This can be filed under plant and payoff. In TV, you want an idea with legs, something that shows executives it can span over multiple episodes and seasons. With that in mind, you can hint to the audience how things will wrap up. 

9. Don’t think about twists like dance moves which you necessarily have to hit in your plot.

The twist ending should be just an element of the story, not the whole story. I think Shyamalan had to learn this the hard way, as people always unfairly aligned him with twists in his movies, even as he was delivering fuller products than just gimmicks. Your story needs to be airtight before you try to flip it on its head. 

10. Get a lot of feedback from people.

There is no criticism that isn't beneficial. You don't need to follow it, just listen to every feedback, and then analyze it on your own terms. Building a network of friends and peers who can give you an honest opinion on different scenes and characters will only strengthen your skills. The more opinions you get, the more you figure out what's right and wrong inside the script. And what the audience loves, you keep. What they don't, you tweak. 

11. You can look at a filmmaker's life in two different ways. People from the outside only see success statistics. But the reality is that success never comes easy, and everybody goes through multiple embarrassing failures before success is achieved.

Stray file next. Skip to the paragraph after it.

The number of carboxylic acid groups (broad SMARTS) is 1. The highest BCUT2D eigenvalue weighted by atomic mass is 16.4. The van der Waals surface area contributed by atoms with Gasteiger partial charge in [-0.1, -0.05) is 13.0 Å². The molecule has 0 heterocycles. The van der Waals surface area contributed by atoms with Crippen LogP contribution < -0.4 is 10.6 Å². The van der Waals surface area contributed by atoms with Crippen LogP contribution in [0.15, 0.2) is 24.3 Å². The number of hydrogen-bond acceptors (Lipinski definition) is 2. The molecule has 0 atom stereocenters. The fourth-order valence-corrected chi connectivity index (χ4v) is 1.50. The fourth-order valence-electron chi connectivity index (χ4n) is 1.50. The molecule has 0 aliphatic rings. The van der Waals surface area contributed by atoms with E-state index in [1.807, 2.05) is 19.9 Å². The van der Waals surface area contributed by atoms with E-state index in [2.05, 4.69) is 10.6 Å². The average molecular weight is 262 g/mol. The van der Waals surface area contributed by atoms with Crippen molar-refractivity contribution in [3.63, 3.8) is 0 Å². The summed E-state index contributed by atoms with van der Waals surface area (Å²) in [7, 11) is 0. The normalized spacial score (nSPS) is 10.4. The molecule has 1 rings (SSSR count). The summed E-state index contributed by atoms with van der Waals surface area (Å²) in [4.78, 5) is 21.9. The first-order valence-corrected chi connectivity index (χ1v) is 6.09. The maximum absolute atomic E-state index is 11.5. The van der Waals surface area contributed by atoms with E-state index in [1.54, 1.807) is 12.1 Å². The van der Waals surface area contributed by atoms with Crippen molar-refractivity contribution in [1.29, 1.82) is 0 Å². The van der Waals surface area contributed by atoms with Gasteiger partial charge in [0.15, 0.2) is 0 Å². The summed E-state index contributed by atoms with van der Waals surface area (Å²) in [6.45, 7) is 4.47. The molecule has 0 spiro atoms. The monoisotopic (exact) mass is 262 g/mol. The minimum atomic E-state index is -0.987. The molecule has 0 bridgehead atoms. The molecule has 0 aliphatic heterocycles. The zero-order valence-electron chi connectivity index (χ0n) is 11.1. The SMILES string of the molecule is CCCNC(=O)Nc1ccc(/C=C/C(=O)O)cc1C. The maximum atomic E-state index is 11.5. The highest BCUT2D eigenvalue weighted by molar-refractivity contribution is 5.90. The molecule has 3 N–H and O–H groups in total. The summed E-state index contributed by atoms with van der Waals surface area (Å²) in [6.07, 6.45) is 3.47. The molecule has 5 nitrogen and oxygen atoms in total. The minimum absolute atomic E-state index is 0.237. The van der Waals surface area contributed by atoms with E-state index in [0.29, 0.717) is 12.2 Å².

Don’t be afraid of failures, just keep putting together your puzzle until your picture is complete.

In Hollywood, you can be the most popular person one day, and a joke the next. No one had to do this more than Shyamalan, who ruled the 90s and 2000s with his twisty dramas and then fell from grace so hard it took several blockbuster hits to get him back in the driver's seat. Failure taught him specific lessons, and they were passed down to his next projects. We all have to take that approach sometimes, and we benefit from it. Be okay failing. You can only be a great artist if you constantly put yourself out there. 

Source: Outstanding Screenplays